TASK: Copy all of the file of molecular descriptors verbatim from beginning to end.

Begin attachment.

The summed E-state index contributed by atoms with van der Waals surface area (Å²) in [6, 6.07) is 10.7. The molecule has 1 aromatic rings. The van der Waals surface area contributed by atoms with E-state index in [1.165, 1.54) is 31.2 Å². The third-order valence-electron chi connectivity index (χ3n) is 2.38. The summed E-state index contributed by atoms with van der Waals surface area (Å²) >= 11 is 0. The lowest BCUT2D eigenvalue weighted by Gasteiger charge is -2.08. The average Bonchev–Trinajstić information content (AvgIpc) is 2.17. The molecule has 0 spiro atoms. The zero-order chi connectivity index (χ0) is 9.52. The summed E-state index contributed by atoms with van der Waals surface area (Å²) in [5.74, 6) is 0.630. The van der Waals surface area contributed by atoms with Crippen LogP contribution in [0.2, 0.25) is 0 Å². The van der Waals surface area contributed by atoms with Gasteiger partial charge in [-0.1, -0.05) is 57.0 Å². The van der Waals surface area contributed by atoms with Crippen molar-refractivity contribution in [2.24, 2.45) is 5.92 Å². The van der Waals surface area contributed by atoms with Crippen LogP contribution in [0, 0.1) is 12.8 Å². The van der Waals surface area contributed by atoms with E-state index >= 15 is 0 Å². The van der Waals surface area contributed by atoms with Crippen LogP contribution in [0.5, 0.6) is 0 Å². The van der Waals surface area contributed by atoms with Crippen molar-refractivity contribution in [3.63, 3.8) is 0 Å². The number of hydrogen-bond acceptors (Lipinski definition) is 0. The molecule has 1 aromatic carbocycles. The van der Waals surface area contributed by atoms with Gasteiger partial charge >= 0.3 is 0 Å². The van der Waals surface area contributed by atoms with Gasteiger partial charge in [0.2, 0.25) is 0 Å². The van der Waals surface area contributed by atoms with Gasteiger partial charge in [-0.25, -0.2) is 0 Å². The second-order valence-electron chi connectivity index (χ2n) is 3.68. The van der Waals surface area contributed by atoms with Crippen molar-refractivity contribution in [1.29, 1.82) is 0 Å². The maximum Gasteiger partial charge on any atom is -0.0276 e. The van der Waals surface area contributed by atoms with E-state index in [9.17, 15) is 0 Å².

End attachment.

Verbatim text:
The summed E-state index contributed by atoms with van der Waals surface area (Å²) in [6, 6.07) is 10.7. The molecule has 1 aromatic rings. The van der Waals surface area contributed by atoms with E-state index in [1.165, 1.54) is 31.2 Å². The third-order valence-electron chi connectivity index (χ3n) is 2.38. The summed E-state index contributed by atoms with van der Waals surface area (Å²) >= 11 is 0. The lowest BCUT2D eigenvalue weighted by Gasteiger charge is -2.08. The average Bonchev–Trinajstić information content (AvgIpc) is 2.17. The molecule has 0 spiro atoms. The zero-order chi connectivity index (χ0) is 9.52. The summed E-state index contributed by atoms with van der Waals surface area (Å²) in [5.74, 6) is 0.630. The van der Waals surface area contributed by atoms with Crippen LogP contribution in [0.2, 0.25) is 0 Å². The van der Waals surface area contributed by atoms with Gasteiger partial charge in [-0.1, -0.05) is 57.0 Å². The van der Waals surface area contributed by atoms with Crippen molar-refractivity contribution in [2.24, 2.45) is 5.92 Å². The van der Waals surface area contributed by atoms with Crippen LogP contribution in [0, 0.1) is 12.8 Å². The van der Waals surface area contributed by atoms with E-state index >= 15 is 0 Å². The van der Waals surface area contributed by atoms with Crippen LogP contribution in [0.5, 0.6) is 0 Å². The van der Waals surface area contributed by atoms with Crippen molar-refractivity contribution in [3.63, 3.8) is 0 Å². The number of hydrogen-bond acceptors (Lipinski definition) is 0. The molecule has 1 aromatic carbocycles. The van der Waals surface area contributed by atoms with Gasteiger partial charge >= 0.3 is 0 Å². The van der Waals surface area contributed by atoms with Gasteiger partial charge in [0.2, 0.25) is 0 Å². The van der Waals surface area contributed by atoms with Gasteiger partial charge in [-0.25, -0.2) is 0 Å². The second-order valence-electron chi connectivity index (χ2n) is 3.68. The van der Waals surface area contributed by atoms with Crippen molar-refractivity contribution in [1.29, 1.82) is 0 Å². The maximum Gasteiger partial charge on any atom is -0.0276 e. The van der Waals surface area contributed by atoms with E-state index in [9.17, 15) is 0 Å².